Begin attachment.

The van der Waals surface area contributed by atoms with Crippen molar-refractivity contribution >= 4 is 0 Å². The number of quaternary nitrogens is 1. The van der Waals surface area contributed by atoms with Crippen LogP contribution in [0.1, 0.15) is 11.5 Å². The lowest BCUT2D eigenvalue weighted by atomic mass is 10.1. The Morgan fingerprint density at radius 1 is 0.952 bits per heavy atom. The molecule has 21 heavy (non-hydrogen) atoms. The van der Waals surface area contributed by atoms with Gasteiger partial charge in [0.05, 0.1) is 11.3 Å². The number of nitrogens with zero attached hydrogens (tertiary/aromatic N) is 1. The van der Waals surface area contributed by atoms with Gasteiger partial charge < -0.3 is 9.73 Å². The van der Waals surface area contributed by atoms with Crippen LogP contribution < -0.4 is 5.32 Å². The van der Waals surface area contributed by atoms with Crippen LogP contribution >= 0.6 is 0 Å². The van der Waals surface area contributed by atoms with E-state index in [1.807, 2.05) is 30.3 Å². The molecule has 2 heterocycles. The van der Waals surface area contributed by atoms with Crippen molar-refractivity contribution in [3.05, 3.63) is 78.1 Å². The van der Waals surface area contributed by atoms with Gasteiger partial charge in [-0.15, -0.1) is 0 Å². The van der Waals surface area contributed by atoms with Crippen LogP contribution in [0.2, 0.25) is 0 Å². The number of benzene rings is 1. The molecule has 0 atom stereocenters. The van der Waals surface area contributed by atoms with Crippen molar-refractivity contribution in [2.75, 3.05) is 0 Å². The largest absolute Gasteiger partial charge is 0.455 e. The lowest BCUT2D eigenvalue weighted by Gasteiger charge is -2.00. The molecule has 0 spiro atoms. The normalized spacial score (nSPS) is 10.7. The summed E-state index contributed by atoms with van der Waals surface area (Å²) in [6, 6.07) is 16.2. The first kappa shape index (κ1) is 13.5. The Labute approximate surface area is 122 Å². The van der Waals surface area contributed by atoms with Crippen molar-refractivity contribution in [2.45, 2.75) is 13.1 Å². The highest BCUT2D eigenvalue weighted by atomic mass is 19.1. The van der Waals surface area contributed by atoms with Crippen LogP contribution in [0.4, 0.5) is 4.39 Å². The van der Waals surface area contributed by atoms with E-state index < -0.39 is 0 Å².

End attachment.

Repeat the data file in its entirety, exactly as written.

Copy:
The van der Waals surface area contributed by atoms with Crippen molar-refractivity contribution >= 4 is 0 Å². The number of quaternary nitrogens is 1. The van der Waals surface area contributed by atoms with Crippen LogP contribution in [0.1, 0.15) is 11.5 Å². The lowest BCUT2D eigenvalue weighted by atomic mass is 10.1. The Morgan fingerprint density at radius 1 is 0.952 bits per heavy atom. The molecule has 21 heavy (non-hydrogen) atoms. The van der Waals surface area contributed by atoms with Gasteiger partial charge in [0.05, 0.1) is 11.3 Å². The number of nitrogens with zero attached hydrogens (tertiary/aromatic N) is 1. The van der Waals surface area contributed by atoms with Gasteiger partial charge < -0.3 is 9.73 Å². The van der Waals surface area contributed by atoms with Crippen LogP contribution < -0.4 is 5.32 Å². The van der Waals surface area contributed by atoms with Crippen LogP contribution >= 0.6 is 0 Å². The van der Waals surface area contributed by atoms with E-state index in [1.807, 2.05) is 30.3 Å². The molecule has 2 heterocycles. The van der Waals surface area contributed by atoms with Crippen molar-refractivity contribution in [3.05, 3.63) is 78.1 Å². The van der Waals surface area contributed by atoms with Gasteiger partial charge in [-0.15, -0.1) is 0 Å². The van der Waals surface area contributed by atoms with Crippen LogP contribution in [0.2, 0.25) is 0 Å². The number of benzene rings is 1. The molecule has 0 atom stereocenters. The van der Waals surface area contributed by atoms with Crippen molar-refractivity contribution in [2.75, 3.05) is 0 Å². The largest absolute Gasteiger partial charge is 0.455 e. The lowest BCUT2D eigenvalue weighted by Gasteiger charge is -2.00. The molecule has 0 spiro atoms. The normalized spacial score (nSPS) is 10.7. The summed E-state index contributed by atoms with van der Waals surface area (Å²) in [6, 6.07) is 16.2. The first kappa shape index (κ1) is 13.5. The Labute approximate surface area is 122 Å². The van der Waals surface area contributed by atoms with Crippen molar-refractivity contribution in [2.45, 2.75) is 13.1 Å². The highest BCUT2D eigenvalue weighted by atomic mass is 19.1. The van der Waals surface area contributed by atoms with Crippen LogP contribution in [0.4, 0.5) is 4.39 Å². The van der Waals surface area contributed by atoms with E-state index < -0.39 is 0 Å².